Hills & Dales

Hills & Dales

Aaah, the Peak District. Land of dry stone walls, deep limestone valleys, high desolate moorlands, picturesque villages, and more. A beautiful area for walking. Here's a selection of some of the best hills and dales for a Peak District walk.

 

Arbor Low

Arbor Low
Barely known outside of the Peak District, Arbor Low is is a Neolithic henge monument. It features a fallen circle of 50 white limestone slabs surrounding a central stone 'cove' - found only in major sacred sites. Entry is a £1 honesty box donation.

Arbor Low

Arbor Low stone circle

Alport Castles

Alport Castles
A stunning landslip on the southern flanks of Bleaklow, this is almost a ‘hidden’ part of the Peak District, located away from the more popular areas. The landslip is huge, bigger than the more famous one on Mam Tor.

Alport Castles

Alport Castles Walk

Bamford Edge

Bamford Edge
Bamford Edge sits just to the north east of the village of Bamford, perched above with brilliant views of the Hope Valley and the Derwent Reservoirs. Easy walking but with some steep drops on the edge itself. Can be a good spot for a cloud inversion!

Bamford Edge

Bamford Edge Walk

Black Hill

Black Hill
We love the moors of the Dark Peak. The name Black Hill is no longer reflective of its landscape, as thanks to Moors for the Future the area is blooming with mosses, wildflowers and heather. A desolate but beautiful part of the northern Peak District with some great walking.

Black Hill

Black Hill Walk

Burbage Edge

Burbage Edge
Wonderfully located, wonderful views, and wonderful easy walking. Burbage forms part of some great walks taking in some other nearby hills and dales.

Burbage Edge

Burbage Edge Walk

Chee Dale

Chee Dale
This limestone gorge is great for walks and is right in the middle of the Peak District. The path along the gorge takes in two sets of stepping stones can be submerged at times of heavy rain. It makes for a lovely, peaceful walk.

Chee Dale

Chee Dale Walk

Crook Hill

Crook Hill
The two peaks of Crook Hill are often missed by walkers in the Derwent Valley. They offer magnificent 360° views and the walking is easy either as a destination or to visit as part of a bigger walk.

Crook Hill

Crook Hill Walk

Dovedale / Thorpe Cloud

Dovedale / Thorpe Cloud
The volcano-esque mountain (in our eyes it is a mountain!) of Thorpe Cloud stands at the southern entrance to the ever popular Dovedale, complete with its famous stepping stones. Many people just walk up to the stones but there are many wonderful walks in this part of the Peak District.

Dovedale

Froggatt Edge / Curbar Edge

Froggatt Edge / Curbar Edge
This famous gritstone edge is one of 9 edges on the east of the national park. It’s an easy walk for much of its length, with some great views.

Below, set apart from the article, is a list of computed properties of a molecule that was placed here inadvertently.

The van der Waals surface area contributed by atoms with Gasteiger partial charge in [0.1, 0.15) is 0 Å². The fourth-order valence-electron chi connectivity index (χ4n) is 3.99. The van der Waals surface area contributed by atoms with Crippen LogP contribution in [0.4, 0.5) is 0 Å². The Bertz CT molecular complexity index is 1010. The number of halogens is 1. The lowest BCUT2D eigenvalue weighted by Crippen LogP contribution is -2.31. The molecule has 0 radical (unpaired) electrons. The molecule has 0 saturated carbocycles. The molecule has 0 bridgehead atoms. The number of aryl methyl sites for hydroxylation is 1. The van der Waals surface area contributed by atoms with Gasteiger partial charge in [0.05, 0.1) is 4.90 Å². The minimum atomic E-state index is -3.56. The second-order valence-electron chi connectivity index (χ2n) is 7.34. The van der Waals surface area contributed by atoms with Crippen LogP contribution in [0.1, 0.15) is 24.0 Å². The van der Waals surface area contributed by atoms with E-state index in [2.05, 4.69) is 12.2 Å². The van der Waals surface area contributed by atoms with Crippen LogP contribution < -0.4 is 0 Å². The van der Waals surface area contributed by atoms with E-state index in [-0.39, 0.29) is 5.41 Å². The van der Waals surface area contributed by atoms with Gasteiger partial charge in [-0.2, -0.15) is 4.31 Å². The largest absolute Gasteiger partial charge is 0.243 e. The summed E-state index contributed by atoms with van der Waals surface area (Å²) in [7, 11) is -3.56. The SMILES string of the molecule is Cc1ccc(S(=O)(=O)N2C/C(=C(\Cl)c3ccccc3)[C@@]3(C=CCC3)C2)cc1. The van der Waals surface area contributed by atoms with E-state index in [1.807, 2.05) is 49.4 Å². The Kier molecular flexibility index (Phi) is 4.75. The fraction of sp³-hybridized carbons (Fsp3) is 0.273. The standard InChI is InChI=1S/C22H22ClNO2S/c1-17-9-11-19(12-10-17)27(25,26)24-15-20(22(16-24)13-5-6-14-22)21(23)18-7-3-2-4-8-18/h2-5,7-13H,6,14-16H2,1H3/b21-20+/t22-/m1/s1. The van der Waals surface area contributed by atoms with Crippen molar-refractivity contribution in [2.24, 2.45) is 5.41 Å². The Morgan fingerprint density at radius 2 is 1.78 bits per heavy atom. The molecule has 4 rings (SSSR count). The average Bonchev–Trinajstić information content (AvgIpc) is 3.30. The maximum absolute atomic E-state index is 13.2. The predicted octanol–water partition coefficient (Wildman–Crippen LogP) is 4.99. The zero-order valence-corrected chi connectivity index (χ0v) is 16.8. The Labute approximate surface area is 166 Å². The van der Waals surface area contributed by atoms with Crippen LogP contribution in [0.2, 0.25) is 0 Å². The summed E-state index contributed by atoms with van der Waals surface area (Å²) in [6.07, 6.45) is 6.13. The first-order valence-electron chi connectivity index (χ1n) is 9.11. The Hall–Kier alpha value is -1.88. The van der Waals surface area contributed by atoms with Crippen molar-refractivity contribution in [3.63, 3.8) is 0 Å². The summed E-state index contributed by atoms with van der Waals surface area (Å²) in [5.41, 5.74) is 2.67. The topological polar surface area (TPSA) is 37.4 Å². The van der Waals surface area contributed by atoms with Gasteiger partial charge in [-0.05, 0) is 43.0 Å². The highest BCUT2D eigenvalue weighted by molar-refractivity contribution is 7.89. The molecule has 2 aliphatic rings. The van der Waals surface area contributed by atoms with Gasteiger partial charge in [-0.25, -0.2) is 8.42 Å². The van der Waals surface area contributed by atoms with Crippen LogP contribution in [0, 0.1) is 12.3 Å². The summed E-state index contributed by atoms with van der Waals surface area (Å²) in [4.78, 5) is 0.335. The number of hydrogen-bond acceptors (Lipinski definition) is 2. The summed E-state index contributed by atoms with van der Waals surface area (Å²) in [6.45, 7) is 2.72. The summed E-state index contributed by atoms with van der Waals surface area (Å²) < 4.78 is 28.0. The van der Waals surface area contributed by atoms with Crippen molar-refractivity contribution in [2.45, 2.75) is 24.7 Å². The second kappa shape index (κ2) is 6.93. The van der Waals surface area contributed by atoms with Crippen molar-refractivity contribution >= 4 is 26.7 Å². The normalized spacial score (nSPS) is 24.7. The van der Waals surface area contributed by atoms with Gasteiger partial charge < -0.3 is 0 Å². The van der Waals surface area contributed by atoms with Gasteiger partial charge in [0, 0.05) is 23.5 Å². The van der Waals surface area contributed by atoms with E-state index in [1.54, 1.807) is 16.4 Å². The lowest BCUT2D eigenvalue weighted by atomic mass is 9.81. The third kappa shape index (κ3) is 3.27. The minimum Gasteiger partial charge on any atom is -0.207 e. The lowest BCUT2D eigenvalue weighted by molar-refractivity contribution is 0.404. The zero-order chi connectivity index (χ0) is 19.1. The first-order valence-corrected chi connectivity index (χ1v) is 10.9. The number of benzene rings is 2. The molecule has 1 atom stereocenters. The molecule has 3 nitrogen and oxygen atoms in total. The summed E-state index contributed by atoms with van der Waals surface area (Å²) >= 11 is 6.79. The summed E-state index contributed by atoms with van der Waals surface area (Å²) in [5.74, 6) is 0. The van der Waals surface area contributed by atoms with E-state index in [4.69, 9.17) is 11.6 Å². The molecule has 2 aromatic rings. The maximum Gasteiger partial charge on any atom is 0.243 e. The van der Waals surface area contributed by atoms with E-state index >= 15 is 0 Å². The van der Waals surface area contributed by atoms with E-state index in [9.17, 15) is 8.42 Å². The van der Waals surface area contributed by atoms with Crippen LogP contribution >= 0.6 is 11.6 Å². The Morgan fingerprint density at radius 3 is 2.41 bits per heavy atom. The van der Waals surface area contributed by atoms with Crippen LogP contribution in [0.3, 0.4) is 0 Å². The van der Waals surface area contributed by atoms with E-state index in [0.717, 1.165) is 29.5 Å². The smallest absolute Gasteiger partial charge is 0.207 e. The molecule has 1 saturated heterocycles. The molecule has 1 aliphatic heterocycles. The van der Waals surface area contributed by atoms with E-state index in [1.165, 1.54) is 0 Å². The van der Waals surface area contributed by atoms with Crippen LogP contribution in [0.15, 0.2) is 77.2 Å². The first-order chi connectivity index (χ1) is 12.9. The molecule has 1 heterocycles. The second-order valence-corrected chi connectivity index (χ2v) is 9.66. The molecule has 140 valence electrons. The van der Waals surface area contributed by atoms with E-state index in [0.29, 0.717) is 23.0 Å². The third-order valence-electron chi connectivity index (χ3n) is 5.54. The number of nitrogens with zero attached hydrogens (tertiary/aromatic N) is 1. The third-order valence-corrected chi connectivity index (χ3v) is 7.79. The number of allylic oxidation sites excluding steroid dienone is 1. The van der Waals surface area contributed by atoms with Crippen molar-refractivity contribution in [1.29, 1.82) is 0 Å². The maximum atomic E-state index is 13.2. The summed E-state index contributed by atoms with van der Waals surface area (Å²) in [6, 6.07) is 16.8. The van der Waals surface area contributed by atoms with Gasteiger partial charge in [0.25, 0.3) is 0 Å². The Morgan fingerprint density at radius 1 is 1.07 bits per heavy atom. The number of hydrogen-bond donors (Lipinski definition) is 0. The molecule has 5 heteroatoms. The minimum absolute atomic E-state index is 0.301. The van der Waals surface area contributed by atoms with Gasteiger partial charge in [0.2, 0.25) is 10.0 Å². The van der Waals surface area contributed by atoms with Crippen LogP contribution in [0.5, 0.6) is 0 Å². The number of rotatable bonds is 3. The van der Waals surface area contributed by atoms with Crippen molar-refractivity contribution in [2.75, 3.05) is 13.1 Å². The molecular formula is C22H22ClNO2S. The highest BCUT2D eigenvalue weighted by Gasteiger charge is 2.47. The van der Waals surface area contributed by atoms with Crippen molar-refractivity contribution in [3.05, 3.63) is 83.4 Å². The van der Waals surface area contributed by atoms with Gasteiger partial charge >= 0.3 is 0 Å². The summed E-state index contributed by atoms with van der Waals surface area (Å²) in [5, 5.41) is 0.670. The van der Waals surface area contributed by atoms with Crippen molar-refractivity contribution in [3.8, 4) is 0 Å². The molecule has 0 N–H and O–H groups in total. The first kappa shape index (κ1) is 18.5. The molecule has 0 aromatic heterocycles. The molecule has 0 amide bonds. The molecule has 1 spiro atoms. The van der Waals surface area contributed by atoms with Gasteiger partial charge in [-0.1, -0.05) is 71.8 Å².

Froggatt Edge / Curbar Edge

Froggatt Edge Walk

Kinder Scout

Kinder Scout
The highest point in the Peak District, it’s a great area for walking with many different routes up to the 636m summit. Not a place for the inexperienced, in bad weather at least, but a fantastic moorland with many gritstone outcrops.

Kinder Scout

Kinder Scout Walk

Lathkill Dale

Lathkill Dale
There’s two distinctive parts to this wonderful valley; the western end dominated by craggy limestone rocks, and the eastern end which is more serene and wooded. A beautiful place with lovely villages nearby.

Lathkill Dale

Lathkill Dale

Lose Hill

Lose Hill
Another famous hill, standing proud with Win Hill guarding the entrance to Edale. It’s an accessible hill for walking but with steady ascents. You’re rewarded however with some of the best Peak District views.

Lose Hill

Lose Hill walk

Mam Tor

Mam Tor
One of the most famous hills in the Peak District, often thought to be the highest due to its commanding position over the Hope Valley. It stands at the western edge of the famous Great Ridge and is actually quite an easy walk depending on where you start.

Mam Tor

Mam Tor walk

Monsal Head

Monsal Head
A stunning viewpoint complete with viaduct, steep valley sides, a beautiful river, and lovely views. Not to be missed on any visit to the Peak District. Walks are varied and whatever your ability there's something for you to enjoy, including the Monsal Trail railway tunnels, now open for cycling and walking!

Monsal Head

Monsal Head walk

Mount Famine & South Head

Mount Famine & South Head
These are two lesser walked but prominent peaks not far from Chinley. They both offer outstanding views and are definitely worth visiting.

Mount Famine & South Head

Mount Famine & South Head walk

Robin Hood's Stride

Robin Hood's Stride
A jumble of gritstone, Robin Hood's Stride is near Birchover and a good place to visit with kids. Look out for the nearby Hermit's Cave as well.

Robin Hood's Stride

Robin Hood's Stride walk

Stanage Edge

Stanage Edge
A world famous gritstone edge, it's hugely popular with climbers and walkers but never seems to be too busy. Outstanding views, easy walks, great access; Stanage is a gem in the north east of the Peak District, on the edge of Sheffield.

Stanage Edge

Stanage Edge walk

Winnats Pass

Winnats Pass
An amazing steep limestone gorge just west of Castleton, Winnats makes for a great photo opportunity. Mix it with other walks in the Peak District for a great day out

Winnats Pass

Win Hill

Win Hill
A proper peak in the Peak District, Win Hill stands proud in the centre of the Hope Valley close to the famous Derwent Dam. There are numerous walks up to the top - some very steep, some more gentle - and the rocky summit is a bit of fun at the top!

Win Hill

Win Hill walk

Wolfescote Dale

Wolfescote Dale
One of the notable limestone dales of the Peak District, Wolfescote Dale is located at the northern end of the more famous Dovedale. It's a charming place for a walk, with craggy rocks and a serene, lazy river.

Wolfescote Dale